In her silence she knows I am seeking.

We play a game of mouse who is quiet and cat who does not chase,

but runs away all the way around until it’s coming back.

When you run in circles, halfway around is as far as you can go.

She waits for me to run halfway around and back. I find her waiting.

I ask her to speak and she answers with a caress that soothes,

with tears that fall,

with truth that beckons.

“Who are you?” I ask and she answers “Just me.”

Wisdom drawn from simplicity.

She holds strength like a volcano that lies dormant.

She holds pain like a fire that has settled.

She holds truth like a mirror that reflects.

She holds so much she needs to be held.

Not by some anonymous someone….she needs to be held by me.

She beckons, “Come closer.” On hands and knees I inch.

She beckons “Come closer.” On my belly I approach.

She beckons “Come closer.”

“I am right beside you,” I answer. “How much closer can I get?”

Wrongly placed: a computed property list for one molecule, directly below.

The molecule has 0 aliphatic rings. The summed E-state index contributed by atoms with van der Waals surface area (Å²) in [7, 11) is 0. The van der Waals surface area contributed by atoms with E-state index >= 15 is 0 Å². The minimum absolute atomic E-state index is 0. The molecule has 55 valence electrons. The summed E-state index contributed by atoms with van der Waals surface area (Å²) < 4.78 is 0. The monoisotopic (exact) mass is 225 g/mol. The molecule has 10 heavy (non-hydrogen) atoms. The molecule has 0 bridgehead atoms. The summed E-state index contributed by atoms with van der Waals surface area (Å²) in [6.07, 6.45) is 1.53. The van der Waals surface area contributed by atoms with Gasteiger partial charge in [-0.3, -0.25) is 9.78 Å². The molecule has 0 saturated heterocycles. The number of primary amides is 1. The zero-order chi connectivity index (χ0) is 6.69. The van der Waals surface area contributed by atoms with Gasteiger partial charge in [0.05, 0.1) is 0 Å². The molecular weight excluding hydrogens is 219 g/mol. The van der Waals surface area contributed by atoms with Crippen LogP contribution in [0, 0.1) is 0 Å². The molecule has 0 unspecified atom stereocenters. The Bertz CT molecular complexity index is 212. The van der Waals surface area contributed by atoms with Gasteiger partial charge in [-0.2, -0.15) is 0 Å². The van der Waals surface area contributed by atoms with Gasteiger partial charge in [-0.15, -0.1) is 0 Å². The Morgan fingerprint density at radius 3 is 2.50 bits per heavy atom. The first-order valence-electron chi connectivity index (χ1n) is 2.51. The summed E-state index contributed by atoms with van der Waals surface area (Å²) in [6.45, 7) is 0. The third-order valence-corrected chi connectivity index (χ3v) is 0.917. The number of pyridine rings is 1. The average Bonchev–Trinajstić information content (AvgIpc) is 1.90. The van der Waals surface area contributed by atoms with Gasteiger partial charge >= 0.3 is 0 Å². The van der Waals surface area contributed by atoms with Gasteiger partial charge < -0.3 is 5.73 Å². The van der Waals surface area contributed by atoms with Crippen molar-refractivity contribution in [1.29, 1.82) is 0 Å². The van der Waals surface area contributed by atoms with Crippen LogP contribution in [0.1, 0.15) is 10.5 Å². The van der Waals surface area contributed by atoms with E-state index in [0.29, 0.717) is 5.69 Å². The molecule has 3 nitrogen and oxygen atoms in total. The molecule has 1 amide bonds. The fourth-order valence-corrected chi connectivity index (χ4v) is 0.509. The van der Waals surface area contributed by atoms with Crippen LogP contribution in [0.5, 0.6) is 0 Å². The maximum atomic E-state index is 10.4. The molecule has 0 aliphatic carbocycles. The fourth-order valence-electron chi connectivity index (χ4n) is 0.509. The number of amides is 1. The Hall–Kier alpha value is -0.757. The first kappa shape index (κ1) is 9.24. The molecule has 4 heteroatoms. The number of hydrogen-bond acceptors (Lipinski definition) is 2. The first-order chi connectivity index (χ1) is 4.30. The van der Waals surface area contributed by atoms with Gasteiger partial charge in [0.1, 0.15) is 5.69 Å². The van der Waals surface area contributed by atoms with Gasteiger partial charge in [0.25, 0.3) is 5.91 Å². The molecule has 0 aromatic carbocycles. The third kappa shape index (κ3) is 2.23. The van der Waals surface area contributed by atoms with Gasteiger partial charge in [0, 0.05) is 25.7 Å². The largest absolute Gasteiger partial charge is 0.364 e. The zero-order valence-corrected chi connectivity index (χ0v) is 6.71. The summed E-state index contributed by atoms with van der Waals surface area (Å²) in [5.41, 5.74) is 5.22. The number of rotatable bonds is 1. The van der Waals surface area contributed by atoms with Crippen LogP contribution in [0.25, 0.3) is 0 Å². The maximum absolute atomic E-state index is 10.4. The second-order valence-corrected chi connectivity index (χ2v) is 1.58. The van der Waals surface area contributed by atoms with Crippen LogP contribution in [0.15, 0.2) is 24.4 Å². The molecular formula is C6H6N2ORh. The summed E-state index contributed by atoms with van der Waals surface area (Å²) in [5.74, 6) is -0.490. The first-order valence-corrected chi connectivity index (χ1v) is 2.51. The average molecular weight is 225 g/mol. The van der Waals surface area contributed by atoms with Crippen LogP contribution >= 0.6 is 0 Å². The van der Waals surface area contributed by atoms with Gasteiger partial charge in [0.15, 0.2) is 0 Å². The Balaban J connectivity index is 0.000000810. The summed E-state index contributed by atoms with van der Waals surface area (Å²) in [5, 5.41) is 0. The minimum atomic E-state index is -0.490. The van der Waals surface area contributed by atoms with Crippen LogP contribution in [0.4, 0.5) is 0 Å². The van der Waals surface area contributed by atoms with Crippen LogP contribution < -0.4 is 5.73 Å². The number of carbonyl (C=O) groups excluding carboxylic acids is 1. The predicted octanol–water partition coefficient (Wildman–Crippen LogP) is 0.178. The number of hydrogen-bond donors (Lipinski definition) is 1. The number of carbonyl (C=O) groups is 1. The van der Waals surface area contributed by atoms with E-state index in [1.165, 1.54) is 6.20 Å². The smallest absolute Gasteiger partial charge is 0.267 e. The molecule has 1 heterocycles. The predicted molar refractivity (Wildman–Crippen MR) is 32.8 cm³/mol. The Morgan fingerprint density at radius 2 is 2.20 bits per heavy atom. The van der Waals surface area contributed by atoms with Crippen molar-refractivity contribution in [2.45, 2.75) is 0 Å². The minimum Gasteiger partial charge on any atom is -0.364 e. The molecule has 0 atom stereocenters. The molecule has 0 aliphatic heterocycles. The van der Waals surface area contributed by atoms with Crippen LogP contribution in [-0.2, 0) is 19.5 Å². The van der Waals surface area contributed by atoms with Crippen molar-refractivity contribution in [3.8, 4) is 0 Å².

She does not speak. She crawls inside and settles. She is floating face up. She is alive.

She is breathing. Through nose and mouth water rushes in.

She does not choke. She does not spit. She swallows.

She absorbs me. I am embodied, a container unto myself.

I evolve neither chewed nor exalted.

I am just me.

I am whole.

I am divine, a six-pointed star.

I am the one who.

This is an excerpt from my new, recently-completed one-woman show, I Am the One Who. This biomythography portrays my healing journey from childhood trauma to empowerment.  The debut performance will be presented October 12, 7:00 pm at the Red Sands Castle Theatre in Toronto, Canada and will feature internationally renowned taiko drummer Tiffany Tamaribuchi!  (Yahoo!) Come check it out, but be aware that even though it’s grounded in a message of hope, it includes portrayals of sexual violence and childhood ritual abuse. Run time is 2 hours and includes a 15-minute intermission. A post-performance discussion will be held.

For tickets, go to universe.com/iamtheonewho

I AM THE ONE WHO

Breathing underwater. That’s my earliest memory. I know it sounds absurd, but there you have it. I don’t know if I was in the womb or floating in some primordial soup or a mermaid lurking in some long-ago myth. Long ago perhaps, but not forgotten because I remember. Still.

I remember a sea of light beings gathered before the Council, each one of us a vibrant splash of crystal light. I was a resonating drop in this big crystal pool. I remember my arm shooting up when they asked for a volunteer to go anchor light on Earth.